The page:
A rig like this could be built without the bellows, but the advantage of bellow is that they provide an easy way to adjust the distance between camera and film plane. Simply turning the bellows focus knob moves the whole film plane unit (including lightbox) nearer or farther from the camera. This way I can get the negative to nearly fill the frame of the digital camera. The image is focused via the macro lens on the camera.
It takes just a couple of minutes to attach the camera to the base, slide a piece of film in, and set the focus on the camera (focusing is aided by the camera’s zoom feature and focus peaking). I focus with the lens wide open, then stop down to f/8 to add a bit more depth of field just in case there’s any bowing of the film. Exposure is set manually – in most instances I’ve shot at 1/15 sec, ISO 200, f/8. I set my camera to shoot black & white JPG images (see note below) at highest resolution. If I’m shooting a new roll of film that I just developed, I can shoot an entire roll in a few minutes. Working with film that’s already been cut into short strips takes longer, since you have to load each strip (and when scanning old film I spent a lot more time cleaning dust off each strip than actually shooting it).
The video below shows how it goes.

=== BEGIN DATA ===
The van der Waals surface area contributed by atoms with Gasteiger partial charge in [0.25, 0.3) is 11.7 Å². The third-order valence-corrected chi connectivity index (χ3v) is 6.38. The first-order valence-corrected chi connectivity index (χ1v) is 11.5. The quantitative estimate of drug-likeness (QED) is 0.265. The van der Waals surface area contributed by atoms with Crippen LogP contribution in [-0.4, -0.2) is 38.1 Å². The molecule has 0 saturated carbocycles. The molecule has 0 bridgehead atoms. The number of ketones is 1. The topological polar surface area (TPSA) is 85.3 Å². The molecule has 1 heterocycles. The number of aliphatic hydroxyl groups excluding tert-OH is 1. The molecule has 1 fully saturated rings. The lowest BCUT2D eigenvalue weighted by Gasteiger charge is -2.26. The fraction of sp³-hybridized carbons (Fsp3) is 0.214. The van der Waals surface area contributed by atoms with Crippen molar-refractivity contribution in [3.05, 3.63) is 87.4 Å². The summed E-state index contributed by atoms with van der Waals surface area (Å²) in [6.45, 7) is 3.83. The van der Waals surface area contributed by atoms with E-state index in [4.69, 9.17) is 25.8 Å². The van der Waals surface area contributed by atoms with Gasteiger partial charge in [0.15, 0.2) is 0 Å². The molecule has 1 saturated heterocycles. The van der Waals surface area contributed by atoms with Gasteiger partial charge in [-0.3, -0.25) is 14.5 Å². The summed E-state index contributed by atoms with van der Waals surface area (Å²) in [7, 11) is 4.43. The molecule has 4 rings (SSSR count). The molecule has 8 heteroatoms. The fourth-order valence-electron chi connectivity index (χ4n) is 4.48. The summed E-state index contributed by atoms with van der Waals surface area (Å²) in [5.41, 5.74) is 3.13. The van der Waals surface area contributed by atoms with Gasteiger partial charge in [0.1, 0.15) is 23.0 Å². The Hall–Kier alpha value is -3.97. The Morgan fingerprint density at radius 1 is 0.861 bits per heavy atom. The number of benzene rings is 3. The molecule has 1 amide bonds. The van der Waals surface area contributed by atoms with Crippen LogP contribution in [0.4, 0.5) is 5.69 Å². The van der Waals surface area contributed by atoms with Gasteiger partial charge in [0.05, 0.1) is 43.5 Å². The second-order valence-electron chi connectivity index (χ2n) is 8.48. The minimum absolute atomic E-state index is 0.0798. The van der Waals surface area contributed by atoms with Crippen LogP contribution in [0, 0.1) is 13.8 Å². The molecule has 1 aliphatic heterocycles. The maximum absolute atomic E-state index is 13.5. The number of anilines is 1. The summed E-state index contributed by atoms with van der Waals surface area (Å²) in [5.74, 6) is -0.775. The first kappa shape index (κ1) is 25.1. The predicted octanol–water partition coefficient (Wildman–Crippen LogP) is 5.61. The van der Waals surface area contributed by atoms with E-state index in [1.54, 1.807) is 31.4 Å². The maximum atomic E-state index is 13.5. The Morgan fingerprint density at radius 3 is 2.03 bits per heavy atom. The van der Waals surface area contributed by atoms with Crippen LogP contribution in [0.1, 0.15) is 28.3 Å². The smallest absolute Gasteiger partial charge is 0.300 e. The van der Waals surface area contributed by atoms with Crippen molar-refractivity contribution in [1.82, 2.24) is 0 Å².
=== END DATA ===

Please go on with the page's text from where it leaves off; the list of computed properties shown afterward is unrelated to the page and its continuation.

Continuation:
Note on JPG files and dynamic range: I’ve seen some online posts about camera-scanning, and people are concerned about the digital camera’s ability to capture the full dynamic range of the film, and think they need to shoot RAW instead of JPG to capture the full dynamic range. Here’s my take: Relax – it’s not an issue at all. The dynamic range of the scene was already captured and compressed in the film. When “scanning” the neg, the dynamic range you are capturing is only the difference between the blackest part of the film and the brightness of your light source. Unless your light pad is as bright as the sun, you’re not talking about much dynamic range here. I don’t get any clipping of highlights or shadows. I’ve shot negatives in RAW format and JPG to compare them, and could find no discernible difference.
I was holding my phone in one hand here, so in reality I can go a little faster than this, but you can see that it’s pretty quick. I sometimes set the camera to a 2-second self-timer delay to make sure there’s no camera movement, but I don’t think it’s really necessary.